Since no one answered Titus's question about statutory rape, it is what would otherwise be consentual sex, but with someone who the law deems unable to consent, usually based on age. For example, an adult having sex with a teenager. It's still predatory (because the teen is presumed to be too young to make his/her own decisions), but not violent and not usually tramatic, as rape is usually considered to be. The age varies by state, and may states have laws that give a pass if the offender is close in age to the victim. Sometimes the difference in age required is small enough that two high school students can violate it (say, a senior who's 18 and a sophmore who is 15).

Today, I'm writing a memo on the law related to sex offender registries. How odd.

Beth said...

Did the dead girl commit suicide because she was being held accountable for something she'd done, something that she deserved to be called to account for?

We should just stop prosecuting people altogether. Someone might be upset.

Dust Bunny Queen said...

the issue here is that the language you use casts you as not only in favor of "they're innocent" but makes it look like you don't think they did anything wrong AT ALL..

This issue isn't that the students did something wrong. They were bullies and morally in the wrong.

However, do their actions rise to the level that they are prosecuted as being directly and criminally responsible for the suicide of the young girl?

If they can be held criminally liable for hurting someone's feelings at what level do we prosecute bad behaviour. When is it criminal and when is it just bad behavior.

If I tell you your hair looks like crap and you dress like a bag lady and you are emotionally wounded and you decide that you will end it all, am I responsible? Maybe morally because I should have been kinder or just minded my own busines...... but criminally?

The issue is what level of bad, mean, bullying behavior becomes a crime.

Cedarford said...

When society has individuals that seriously violate norms and people are hurt - society collectively expects either law and the state to intervene - or if that is impotent, for the citizens to have societal approval to exact informal justice and retribution.

Lawyers tend to be aghast at this normal response. Saying that only lawyers have a role, and if law and the lawyers for and against the State are impotent - society should just accept that nothing can be done.

In such a situation, we have outsiders and most lawyers say that perhaps a whole town is "wrong" to approve of someone writing "Murderer" on someone's car and front of their house......but if we do not prosecute those that significantly harm others, what do they expect?

halojones-fan said...

"If they can be held criminally liable for hurting someone's feelings at what level do we prosecute bad behaviour.[sic]"

Anti-defamation laws, hate crime laws, discrimination laws, etc. Your theory is invalid.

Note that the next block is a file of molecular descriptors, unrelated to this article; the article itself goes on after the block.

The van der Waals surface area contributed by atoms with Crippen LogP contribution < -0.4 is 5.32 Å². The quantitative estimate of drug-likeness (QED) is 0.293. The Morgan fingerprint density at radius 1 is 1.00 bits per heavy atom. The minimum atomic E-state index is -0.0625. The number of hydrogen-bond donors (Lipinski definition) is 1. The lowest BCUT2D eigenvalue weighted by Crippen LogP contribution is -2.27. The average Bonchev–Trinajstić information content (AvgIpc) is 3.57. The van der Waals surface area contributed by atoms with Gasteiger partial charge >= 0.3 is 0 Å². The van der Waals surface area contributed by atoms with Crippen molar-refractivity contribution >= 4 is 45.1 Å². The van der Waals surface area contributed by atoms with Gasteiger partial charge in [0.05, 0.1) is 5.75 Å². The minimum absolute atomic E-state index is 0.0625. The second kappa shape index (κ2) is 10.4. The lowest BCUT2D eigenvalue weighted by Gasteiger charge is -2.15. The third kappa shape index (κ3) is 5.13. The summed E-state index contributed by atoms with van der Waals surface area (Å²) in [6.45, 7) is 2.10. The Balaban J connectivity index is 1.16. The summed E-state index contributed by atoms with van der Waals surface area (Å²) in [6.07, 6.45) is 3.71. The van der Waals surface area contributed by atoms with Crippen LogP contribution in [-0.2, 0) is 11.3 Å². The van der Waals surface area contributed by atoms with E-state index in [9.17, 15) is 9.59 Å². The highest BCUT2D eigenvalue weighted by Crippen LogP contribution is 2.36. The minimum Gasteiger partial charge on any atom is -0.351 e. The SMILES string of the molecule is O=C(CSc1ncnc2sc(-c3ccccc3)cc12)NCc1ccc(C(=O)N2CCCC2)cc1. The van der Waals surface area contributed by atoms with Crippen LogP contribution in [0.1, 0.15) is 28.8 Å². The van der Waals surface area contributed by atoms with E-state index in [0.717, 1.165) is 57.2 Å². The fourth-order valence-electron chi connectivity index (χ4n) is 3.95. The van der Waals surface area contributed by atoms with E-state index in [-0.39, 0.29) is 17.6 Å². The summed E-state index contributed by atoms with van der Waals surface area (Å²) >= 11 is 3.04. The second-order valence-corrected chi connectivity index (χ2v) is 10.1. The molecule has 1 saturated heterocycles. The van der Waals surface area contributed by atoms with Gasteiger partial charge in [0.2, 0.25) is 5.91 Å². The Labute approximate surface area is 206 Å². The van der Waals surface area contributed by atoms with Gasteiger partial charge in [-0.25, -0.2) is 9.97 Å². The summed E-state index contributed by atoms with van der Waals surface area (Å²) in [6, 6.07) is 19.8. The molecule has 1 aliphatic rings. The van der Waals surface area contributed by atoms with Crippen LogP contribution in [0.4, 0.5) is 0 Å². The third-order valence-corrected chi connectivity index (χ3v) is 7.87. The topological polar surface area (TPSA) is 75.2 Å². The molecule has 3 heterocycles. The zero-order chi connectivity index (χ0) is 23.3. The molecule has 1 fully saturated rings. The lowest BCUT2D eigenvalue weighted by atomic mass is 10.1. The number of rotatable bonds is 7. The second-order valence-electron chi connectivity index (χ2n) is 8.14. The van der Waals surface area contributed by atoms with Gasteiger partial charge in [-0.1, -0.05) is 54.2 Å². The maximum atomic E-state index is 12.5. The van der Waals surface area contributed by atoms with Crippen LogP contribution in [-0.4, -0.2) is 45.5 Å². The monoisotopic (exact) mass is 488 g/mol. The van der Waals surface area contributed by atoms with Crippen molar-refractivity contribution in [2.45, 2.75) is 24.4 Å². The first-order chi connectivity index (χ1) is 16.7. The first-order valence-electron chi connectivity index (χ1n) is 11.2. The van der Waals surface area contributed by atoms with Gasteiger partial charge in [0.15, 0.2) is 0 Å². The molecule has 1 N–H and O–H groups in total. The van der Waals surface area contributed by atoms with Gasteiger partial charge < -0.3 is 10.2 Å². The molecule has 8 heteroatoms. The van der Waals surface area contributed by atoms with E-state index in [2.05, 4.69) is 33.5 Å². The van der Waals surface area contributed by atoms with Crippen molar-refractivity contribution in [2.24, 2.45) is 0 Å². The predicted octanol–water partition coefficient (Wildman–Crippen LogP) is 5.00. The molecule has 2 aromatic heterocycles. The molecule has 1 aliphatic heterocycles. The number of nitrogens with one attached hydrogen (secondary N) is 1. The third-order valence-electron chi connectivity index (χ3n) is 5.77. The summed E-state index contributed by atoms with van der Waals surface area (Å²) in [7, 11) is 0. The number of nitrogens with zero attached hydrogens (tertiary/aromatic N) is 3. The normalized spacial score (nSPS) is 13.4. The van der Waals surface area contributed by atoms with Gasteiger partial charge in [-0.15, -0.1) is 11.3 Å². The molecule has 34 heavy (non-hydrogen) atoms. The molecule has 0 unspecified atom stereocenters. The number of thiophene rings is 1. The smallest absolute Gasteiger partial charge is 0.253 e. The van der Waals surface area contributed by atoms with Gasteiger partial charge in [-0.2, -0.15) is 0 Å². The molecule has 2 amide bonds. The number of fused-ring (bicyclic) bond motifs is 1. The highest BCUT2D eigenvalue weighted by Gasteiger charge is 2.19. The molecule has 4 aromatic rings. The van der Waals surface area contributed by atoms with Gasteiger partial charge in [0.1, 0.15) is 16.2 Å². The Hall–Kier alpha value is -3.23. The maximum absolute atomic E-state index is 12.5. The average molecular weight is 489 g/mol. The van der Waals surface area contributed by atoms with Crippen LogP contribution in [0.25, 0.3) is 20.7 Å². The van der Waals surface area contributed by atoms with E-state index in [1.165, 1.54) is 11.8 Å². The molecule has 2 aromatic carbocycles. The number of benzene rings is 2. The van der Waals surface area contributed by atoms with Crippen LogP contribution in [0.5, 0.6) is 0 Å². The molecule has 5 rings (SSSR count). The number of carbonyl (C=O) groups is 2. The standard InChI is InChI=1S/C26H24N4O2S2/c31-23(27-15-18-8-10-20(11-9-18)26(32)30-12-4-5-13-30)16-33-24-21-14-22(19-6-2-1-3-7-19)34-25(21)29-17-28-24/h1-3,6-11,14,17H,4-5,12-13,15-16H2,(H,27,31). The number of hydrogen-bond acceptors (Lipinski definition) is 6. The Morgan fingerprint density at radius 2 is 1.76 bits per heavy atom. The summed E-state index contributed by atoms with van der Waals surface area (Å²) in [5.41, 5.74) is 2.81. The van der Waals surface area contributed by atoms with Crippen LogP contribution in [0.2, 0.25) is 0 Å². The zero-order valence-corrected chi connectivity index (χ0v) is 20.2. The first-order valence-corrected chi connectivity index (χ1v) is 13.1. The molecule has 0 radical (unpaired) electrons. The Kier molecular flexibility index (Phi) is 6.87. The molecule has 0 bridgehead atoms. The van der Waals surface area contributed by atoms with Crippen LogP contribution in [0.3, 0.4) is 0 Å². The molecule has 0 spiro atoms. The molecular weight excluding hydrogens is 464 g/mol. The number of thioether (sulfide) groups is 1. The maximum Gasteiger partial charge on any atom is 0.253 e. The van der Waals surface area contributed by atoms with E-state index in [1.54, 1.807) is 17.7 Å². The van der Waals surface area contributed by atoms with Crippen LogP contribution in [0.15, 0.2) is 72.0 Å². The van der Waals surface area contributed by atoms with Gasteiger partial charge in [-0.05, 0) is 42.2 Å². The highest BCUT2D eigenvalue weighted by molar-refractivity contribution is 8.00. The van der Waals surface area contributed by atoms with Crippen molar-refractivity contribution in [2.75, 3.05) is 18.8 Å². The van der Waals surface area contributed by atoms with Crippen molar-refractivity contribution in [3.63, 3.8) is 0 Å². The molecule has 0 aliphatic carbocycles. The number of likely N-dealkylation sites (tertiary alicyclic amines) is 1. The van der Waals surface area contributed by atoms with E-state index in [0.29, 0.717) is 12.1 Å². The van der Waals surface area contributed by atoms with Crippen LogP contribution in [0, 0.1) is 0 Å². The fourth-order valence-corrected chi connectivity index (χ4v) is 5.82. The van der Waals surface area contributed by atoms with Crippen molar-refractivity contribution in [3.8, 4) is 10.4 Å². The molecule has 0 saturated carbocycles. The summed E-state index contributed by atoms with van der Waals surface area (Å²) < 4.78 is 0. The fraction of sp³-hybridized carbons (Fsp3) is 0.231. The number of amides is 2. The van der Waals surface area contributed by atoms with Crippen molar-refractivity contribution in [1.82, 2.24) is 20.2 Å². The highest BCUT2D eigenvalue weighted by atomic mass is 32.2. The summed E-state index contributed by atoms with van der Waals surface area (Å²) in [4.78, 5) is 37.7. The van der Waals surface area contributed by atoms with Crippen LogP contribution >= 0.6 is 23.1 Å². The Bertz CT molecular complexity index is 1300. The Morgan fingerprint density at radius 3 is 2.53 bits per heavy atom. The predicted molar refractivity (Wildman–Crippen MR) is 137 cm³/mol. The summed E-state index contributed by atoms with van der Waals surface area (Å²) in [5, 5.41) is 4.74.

Dust Bunny Queen said...

Anti-defamation laws, hate crime laws, discrimination laws, etc. Your theory is invalid.

Not really. If I don't like you, don't want to hang out with you, refuse to sit with you at lunch, snub you at every chance I get, make faces behind your back. You feel so rejected and sad that you kill yourself. have I committed a crime?

I know: my example is a lot less bad than the things they say the bullys in this case have done. However, the question is at what level do those things constitute a crime.

Because the girl in question killed herself, when many of us have gone through much worse and survived does this mean that the exact same behaviour is criminal in one case and NOT in the other because the outcomes were different?

Serious question.

Shanna said...

Sometimes the difference in age required is small enough that two high school students can violate it (say, a senior who's 18 and a sophmore who is 15).

Yes. It sounds like these people were all in high school together. Although I don’t know Mass’s law on this in particular, I haven’t heard anything that says the sex wasn’t consensual. As far as its affect on her psyche, a non-consensual rape is quite different from a sophomore sleeping with her senior boyfriend. (or from a 50yo raping his 10yo niece, which is the kind of thing these laws were made for, not sexually active high school teenagers) IMO.

The issue is what level of bad, mean, bullying behavior becomes a crime.

Not only that, there is the issue of what level of crime it is. They may very well have committed some lesser crimes, but should they rise to the level of felony?

Shanna said...

Because the girl in question killed herself, when many of us have gone through much worse and survived does this mean that the exact same behaviour is criminal in one case and NOT in the other because the outcomes were different?

THIS. It's either a crime or it isn't. It's either worthy of prosecution or it isn't. I don't think those decision should be made based on people's reaction to the behavior.

Trooper York said...

You know you might want to rethink your position Cedarford because you really hurt my friend Shlomo's feelings. Just sayn'

Smilin' Jack said...